Enterprises and government agencies the world over are busy changing gears these days. Large global publicly-owned commercial firms are seeking to get more agile and nimble. Small, often family-owned, private businesses are trying to become more mature to cater for growth whilst remaining responsive. Public sector organisations, to the extent they can, are trying to deliver outcomes for citizens faster. Speed, it seems, has become a number 1 issue for everyone. Cost and quality are definitely the next priorities but going quickly is a huge imperative.
The changes required are profound. The world outside organisations – particularly those using the products and services they provide – want new and improved offerings all the time. The world itself is changing at an unprecedented rate. Just keeping up with the demand for change – in many ways: socially, economically, technologically and practically – is mind boggling. The changes inside most organisations are lagging these external changes. It often requires “changing gears” to get the traction required to meet the challenge. Sometimes these gear-changes require new leadership. More often they need new approaches: updated methods, different skills, outside help and most importantly a fresh perspective.
Big multi-national organisations like international corporations find this very challenging. The successful ones with long track records of growth in many markets and many products or services are employing “rebalancing”. Euphemistically, this often means shifting focus from things that are not growing to newer things with growth potential. Smaller companies who’ve historically done one or two things well often get into other lines of business. Government agencies employ “reforms” – either a different way of doing the same thing or augmenting existing functions with additional responsibilities. The growth of public-private partnerships all over the world is a great example.
Technological change is both a driver and an enabler of changing gears. The relentless shift to providing on-line channels between producers and consumers has ramped up in recent times. You can see it in the high street shops. There are now less bookstores, music shops and video libraries. There are more cafes, restaurants and boutiques. The supermarkets and especially department stores are being replaced by petrol stations with convenience stores and fast-food outlets. Books, music and video content have shifted online the most. Business-to-consumer electronic commerce has been eating away at retailers at an ever-accelerating rate. People sit in cafes with their mobile devices for a few minutes then do their everyday shopping while they pay for fuel. Even paying for things has become more and more technically enabled: PIN & chip cards, tap-and-go cards and in a few cases using your smartphone. At one bank here in Australia, even the ATM allows you to transact with your smartphone app rather than the ATM itself.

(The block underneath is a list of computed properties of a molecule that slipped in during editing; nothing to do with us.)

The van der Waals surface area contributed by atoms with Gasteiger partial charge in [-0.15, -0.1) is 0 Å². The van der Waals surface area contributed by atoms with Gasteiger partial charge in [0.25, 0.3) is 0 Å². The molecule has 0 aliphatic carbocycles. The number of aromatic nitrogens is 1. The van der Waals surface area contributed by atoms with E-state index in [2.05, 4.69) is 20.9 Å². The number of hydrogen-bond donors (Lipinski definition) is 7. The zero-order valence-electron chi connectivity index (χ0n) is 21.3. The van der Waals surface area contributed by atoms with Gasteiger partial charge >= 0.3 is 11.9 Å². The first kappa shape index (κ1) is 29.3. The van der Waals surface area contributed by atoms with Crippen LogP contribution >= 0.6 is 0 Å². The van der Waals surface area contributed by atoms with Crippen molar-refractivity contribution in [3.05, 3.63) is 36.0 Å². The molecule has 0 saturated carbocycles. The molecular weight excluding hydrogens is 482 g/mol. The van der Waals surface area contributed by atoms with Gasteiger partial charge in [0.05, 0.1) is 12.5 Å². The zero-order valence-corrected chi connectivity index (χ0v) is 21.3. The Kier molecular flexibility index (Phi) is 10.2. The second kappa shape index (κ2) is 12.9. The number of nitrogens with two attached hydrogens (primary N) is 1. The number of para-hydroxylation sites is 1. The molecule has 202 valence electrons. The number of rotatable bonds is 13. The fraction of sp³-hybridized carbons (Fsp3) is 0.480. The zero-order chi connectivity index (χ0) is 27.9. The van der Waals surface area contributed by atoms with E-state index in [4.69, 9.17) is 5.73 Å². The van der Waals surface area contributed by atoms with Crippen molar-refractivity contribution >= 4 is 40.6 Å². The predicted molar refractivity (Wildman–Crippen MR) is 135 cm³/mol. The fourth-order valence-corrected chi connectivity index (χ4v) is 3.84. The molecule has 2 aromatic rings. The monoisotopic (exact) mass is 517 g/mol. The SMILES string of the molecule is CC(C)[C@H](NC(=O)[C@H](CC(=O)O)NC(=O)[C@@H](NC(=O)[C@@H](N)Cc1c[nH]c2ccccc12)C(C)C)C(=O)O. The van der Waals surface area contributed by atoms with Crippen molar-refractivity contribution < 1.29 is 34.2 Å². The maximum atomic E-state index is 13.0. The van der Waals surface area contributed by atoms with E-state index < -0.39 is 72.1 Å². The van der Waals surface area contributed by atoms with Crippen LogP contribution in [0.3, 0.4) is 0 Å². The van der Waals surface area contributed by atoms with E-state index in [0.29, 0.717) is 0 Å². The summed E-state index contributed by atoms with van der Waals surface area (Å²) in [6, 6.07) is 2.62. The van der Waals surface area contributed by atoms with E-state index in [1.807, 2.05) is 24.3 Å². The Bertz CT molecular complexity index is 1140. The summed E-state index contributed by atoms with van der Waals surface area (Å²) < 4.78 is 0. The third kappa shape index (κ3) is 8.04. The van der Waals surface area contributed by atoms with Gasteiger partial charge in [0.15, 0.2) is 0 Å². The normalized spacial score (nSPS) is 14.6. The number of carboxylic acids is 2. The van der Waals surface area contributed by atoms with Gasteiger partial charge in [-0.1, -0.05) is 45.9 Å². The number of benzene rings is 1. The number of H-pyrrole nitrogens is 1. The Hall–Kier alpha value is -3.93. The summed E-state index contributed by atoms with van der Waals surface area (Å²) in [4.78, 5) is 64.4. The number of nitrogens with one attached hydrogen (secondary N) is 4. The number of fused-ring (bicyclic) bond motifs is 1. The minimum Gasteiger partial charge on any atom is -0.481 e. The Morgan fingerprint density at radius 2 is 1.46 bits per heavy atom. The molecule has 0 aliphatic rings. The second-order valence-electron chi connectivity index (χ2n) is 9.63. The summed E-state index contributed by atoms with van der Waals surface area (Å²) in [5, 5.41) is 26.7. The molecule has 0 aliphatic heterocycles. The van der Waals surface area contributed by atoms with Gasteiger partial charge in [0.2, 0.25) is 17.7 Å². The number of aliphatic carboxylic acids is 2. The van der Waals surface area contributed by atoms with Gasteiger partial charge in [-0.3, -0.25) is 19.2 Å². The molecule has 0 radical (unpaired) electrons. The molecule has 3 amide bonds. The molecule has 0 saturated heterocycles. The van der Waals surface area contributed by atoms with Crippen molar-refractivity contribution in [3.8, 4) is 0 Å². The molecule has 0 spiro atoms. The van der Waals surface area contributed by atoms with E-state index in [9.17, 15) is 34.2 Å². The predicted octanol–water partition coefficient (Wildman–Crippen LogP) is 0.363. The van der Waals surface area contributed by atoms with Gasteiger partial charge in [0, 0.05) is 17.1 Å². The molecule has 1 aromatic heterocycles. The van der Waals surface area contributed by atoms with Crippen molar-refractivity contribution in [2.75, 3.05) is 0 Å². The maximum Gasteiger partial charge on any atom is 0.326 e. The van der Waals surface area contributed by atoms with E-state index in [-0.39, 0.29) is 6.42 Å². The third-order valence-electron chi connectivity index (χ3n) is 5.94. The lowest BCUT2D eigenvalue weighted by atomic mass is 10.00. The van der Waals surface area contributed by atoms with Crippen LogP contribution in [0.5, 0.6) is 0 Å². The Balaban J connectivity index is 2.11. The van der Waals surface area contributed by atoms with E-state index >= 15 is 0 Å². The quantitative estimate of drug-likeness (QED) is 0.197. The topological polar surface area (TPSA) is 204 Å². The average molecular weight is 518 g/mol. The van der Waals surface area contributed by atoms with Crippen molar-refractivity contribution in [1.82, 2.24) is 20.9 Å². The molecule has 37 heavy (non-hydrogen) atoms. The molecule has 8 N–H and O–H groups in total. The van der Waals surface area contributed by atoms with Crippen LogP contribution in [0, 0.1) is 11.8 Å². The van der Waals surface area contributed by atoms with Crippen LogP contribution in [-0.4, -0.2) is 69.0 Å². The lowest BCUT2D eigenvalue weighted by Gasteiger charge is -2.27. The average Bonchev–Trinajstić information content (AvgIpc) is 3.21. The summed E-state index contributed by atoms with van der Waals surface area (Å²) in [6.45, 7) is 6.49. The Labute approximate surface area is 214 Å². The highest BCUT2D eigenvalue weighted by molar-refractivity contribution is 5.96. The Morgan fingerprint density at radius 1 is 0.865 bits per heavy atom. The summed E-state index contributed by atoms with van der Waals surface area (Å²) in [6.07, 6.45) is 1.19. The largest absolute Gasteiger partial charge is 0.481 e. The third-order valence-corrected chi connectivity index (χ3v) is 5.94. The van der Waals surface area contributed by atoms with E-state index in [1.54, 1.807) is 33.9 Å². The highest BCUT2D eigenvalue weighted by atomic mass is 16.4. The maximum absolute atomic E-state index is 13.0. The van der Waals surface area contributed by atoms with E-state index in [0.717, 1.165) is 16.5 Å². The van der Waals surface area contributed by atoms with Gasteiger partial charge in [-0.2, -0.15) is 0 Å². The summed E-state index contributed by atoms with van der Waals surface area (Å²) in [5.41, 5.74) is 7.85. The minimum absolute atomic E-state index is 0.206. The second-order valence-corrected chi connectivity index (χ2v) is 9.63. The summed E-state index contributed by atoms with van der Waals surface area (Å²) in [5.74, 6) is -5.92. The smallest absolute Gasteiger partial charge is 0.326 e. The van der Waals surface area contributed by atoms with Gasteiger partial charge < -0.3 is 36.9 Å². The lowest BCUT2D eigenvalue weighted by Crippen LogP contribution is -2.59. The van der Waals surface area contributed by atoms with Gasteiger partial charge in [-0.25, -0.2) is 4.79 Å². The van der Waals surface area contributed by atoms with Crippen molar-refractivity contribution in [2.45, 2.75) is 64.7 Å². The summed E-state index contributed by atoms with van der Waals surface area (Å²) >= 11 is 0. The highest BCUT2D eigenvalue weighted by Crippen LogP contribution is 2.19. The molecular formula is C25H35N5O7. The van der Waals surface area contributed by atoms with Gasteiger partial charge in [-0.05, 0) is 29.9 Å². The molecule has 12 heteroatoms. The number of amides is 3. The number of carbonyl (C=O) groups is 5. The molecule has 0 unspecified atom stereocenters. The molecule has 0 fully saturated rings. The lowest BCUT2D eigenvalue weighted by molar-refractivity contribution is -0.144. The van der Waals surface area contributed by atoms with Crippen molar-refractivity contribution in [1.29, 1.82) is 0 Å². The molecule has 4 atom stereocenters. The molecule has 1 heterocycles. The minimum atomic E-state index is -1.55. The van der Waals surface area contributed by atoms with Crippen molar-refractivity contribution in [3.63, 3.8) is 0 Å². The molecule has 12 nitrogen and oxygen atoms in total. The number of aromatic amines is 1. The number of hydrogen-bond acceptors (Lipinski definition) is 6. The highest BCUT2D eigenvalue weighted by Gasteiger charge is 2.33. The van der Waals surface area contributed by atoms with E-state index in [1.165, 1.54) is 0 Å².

All of these things have emerged to save people time. Yet all of these changes in the community involve even greater changes on the organisations serving the public. They revolve around speed-to-market and cost-to-delivery for many. For others, it involves participating in business-to-business electronic commerce, often alongside competitors. Employees increasingly work from home at least some of the time in an increasingly casualised relationship with their employer. People collaborate across borders, timezones and organisations in evermore virtual ways. Manufacturing and agriculture, already impressively automated in the developed world, is moving to new and different geographies supplying a more globalised marketplace. In Kenya, more people and small businesses use virtual banking and finance than real accounts with physical financial institutions. Microfinance is similarly prevalent in the developing world.